Lesley Wood, Stash Joy (winner of The Embroiderers’ Guild Margaret Nicholson Award for Composition), 2023. 30cm x 30cm (12" x 12"). Hand embroidered mixed media collage. Hand dyed brocade, scraps of assorted fabrics, ribbons, trims, beads, sequins, buttons, press studs, safety pins, wire, embroidery threads.
Lesley Wood, Stash Joy (winner of The Embroiderers’ Guild Margaret Nicholson Award for Composition), 2023. 30cm x 30cm (12″ x 12″). Hand embroidered mixed media collage. Hand dyed brocade, scraps of assorted fabrics, ribbons, trims, beads, sequins, buttons, press studs, safety pins, wire, embroidery threads.

Begin with a word

I often start my planning with a word or phrase, maybe a rhyme or story, then do some research and create a mind map. The words conjure up masses of images – often too many, and I have to pare them down to make a composition work. This is when the initial idea often changes or develops. For instance, I did a series of work from the word ‘domestic’. I became interested in its many meanings (such as a disturbance in the home, a cleaner, or a tamed creature). 

I don’t usually highlight social issues in my work, although some pieces could be interpreted as having a domestic narrative. For instance, Furnished with Memories could be commenting on the loneliness of the housebound elderly. I much prefer to keep my work more open to interpretation by the viewer.

I draw, sketch, make more notes, gather images, take photos and gather fabrics and ephemera. I do use sketchbooks but they are often messy, filled with mostly notes and experiments. I might decide to dye, paint, stain some of these before starting to put the fabric collage together. I audition the materials and take a lot of time arranging and rearranging the materials into a pleasing composition.

As well as using some fusible web, I pin and tack the pieces in place. It’s at this stage the process can become more intuitive and the original plan fades.

Finally, I add further stitching, embroidery and embellishments to complete the work. I work at home in a studio which is really a spare bedroom. It’s not big but a water basin and laminate flooring makes it a workable space.

Bringing joy

A memorable highlight in my career was the first time I sold a piece of textile art. When a stranger buys one’s work it’s always immensely pleasing. Winning the Hand & Lock Open Textile Art Award in 2021 felt wonderful. 

My winning piece was a self portrait with photographic images of my family and ancestors, so it was a very personal response to the brief. I was honoured to see it hung alongside the work of so many other amazing artists at Bankside Gallery in London. Since then, I’ve been fortunate enough to have work accepted into some fabulous exhibitions and have won a number of other awards.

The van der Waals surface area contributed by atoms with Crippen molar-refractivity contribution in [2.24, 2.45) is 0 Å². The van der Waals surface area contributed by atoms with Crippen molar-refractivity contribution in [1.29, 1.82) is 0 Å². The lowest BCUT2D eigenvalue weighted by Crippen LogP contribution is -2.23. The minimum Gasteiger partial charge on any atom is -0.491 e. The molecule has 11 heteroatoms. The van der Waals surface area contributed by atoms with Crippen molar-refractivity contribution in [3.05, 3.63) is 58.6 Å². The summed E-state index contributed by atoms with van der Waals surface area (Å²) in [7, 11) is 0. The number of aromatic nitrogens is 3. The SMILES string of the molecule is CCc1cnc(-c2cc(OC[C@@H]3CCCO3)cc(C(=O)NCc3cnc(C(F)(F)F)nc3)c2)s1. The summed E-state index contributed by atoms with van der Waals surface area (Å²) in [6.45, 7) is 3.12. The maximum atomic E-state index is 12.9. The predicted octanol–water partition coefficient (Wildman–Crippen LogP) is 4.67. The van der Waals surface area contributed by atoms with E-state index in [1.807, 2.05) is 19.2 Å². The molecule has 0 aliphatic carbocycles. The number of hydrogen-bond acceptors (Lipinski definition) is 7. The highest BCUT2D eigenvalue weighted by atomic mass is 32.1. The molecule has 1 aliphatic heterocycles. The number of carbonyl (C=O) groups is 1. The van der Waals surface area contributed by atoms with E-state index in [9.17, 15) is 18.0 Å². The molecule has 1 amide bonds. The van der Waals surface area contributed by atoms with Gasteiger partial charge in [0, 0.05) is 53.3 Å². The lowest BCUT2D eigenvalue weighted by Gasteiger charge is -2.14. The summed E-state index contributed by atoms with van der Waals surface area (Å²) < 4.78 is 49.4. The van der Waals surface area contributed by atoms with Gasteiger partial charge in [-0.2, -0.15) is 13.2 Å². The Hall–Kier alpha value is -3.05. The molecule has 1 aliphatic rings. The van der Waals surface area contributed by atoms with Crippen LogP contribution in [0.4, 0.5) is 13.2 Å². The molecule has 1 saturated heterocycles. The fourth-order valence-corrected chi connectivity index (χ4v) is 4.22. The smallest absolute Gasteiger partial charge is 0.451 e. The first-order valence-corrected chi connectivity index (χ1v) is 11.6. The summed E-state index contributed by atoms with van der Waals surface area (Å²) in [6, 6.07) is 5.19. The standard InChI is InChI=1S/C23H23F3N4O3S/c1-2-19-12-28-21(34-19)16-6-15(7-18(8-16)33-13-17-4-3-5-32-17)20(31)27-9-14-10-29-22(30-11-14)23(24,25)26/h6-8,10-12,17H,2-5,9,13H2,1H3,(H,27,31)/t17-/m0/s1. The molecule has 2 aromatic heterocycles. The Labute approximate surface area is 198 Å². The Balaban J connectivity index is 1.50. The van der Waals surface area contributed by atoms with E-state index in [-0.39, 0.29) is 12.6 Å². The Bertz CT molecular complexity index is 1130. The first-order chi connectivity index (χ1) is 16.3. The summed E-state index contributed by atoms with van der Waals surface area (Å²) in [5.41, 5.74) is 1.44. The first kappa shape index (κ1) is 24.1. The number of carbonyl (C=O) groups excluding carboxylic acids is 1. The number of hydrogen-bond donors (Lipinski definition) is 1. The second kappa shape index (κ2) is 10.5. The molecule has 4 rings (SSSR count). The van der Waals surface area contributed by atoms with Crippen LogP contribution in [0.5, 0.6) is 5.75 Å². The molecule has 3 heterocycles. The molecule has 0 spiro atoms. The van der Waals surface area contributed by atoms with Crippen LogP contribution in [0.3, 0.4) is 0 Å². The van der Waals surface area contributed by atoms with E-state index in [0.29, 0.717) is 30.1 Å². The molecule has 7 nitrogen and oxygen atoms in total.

Once I have an idea I really enjoy seeing it materialise and emerge from the fabrics and threads. I get the most satisfaction from making original work, rather than following someone else’s idea or design.

Teaching art for so many years absorbed my creativity. Now that I’ve retired, I have the head space and freedom necessary to follow my own personal creative path, and that is pure joy.

But, truly, the most joy I get is in the making.

Lesley Wood, Blues Singer (Winner of the Madeira Threads Competition – Mostly Hand Embroidery Category), 2023. 35cm x 45 cm (14" x 17½"). Hand embroidered fabric collage. Cyanotype fabrics, Madeira embroidery and metallic threads, ribbons, pipe cleaners, sequins.
Lesley Wood, Blues Singer (Winner of the Madeira Threads Competition – Mostly Hand Embroidery Category), 2023. 35cm x 45 cm (14″ x 17½”). Hand embroidered fabric collage. Cyanotype fabrics, Madeira embroidery and metallic threads, ribbons, pipe cleaners, sequins.

Key takeaways

While Lesley has achieved many awards, it’s clear she creates textile art purely for the joy of making. Let’s take a look at how you can share in her experiences and find your own joy.

  • Lesley choses a word or phrase, researches this and then pieces together ideas. Consider what sparks your interest and investigate this further.
  • Try taking some fabrics and threads, put all expectations to one side, and simply stitch. As happened for Lesley, when you relax, your intuition will tell you where to go.
  • Do you have photos and ephemera that you could add into your textile art? If not, you can acquire them from flea markets, antique shops or online.
  • Vintage and reclaimed fabrics are some of Lesley’s favourite materials. Ask if family or friends have any they can donate, or look in local shops, markets or online.

Lesley Wood is a textile mixed media artist from Durham. She completed a Fine Art degree at Loughborough College of Art & Design and an Art Teacher’s Certificate at Leeds Polytechnic. 

Lesley is a member of The Embroiderers’ Guild, The Society For Embroidered Work and Northern Threads textile group. Her work has been selected for many open and juried exhibitions across the UK and received a number of awards, including first prize for the Hand & Lock Textile Open Art Prize 2021 and the Madeira Threads UK 2023 competition.

Artist website: lesleywoodtextileart.wordpress.com

Instagram: @l.wood100

If you enjoyed seeing Lesley’s detailed figurative embroidery, take a look at Catherine Hicks or the intricately embroidered portraits of Nneka Jones

Has Lesley’s work whetted your appetite for embroidery and mixed media art? If so, please share on social media – just click on the buttons below.

Thursday 23rd, May 2024 / 13:58

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2 comments on “Lesley Wood: Stitching for joy”

  1. Cheryl Cracknell says:

    Lesley’s work is really inspirational- many thanks for including her in your newsletter.

  2. Annie Bruce says:

    Lesley Wood’s textile art is wonderful. I love the way she uses stitch and works from simple ideas to complete her projects. The art works lift the spirits. Just by looking closely at them I get a sense of joy. She is so accomplished. I love the explanations she gives of the thoughts behind her work.

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NEWSLETTER FOR TEXTILE & FIBER ARTISTS

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And discover how to create breathtaking art with textiles and stitch.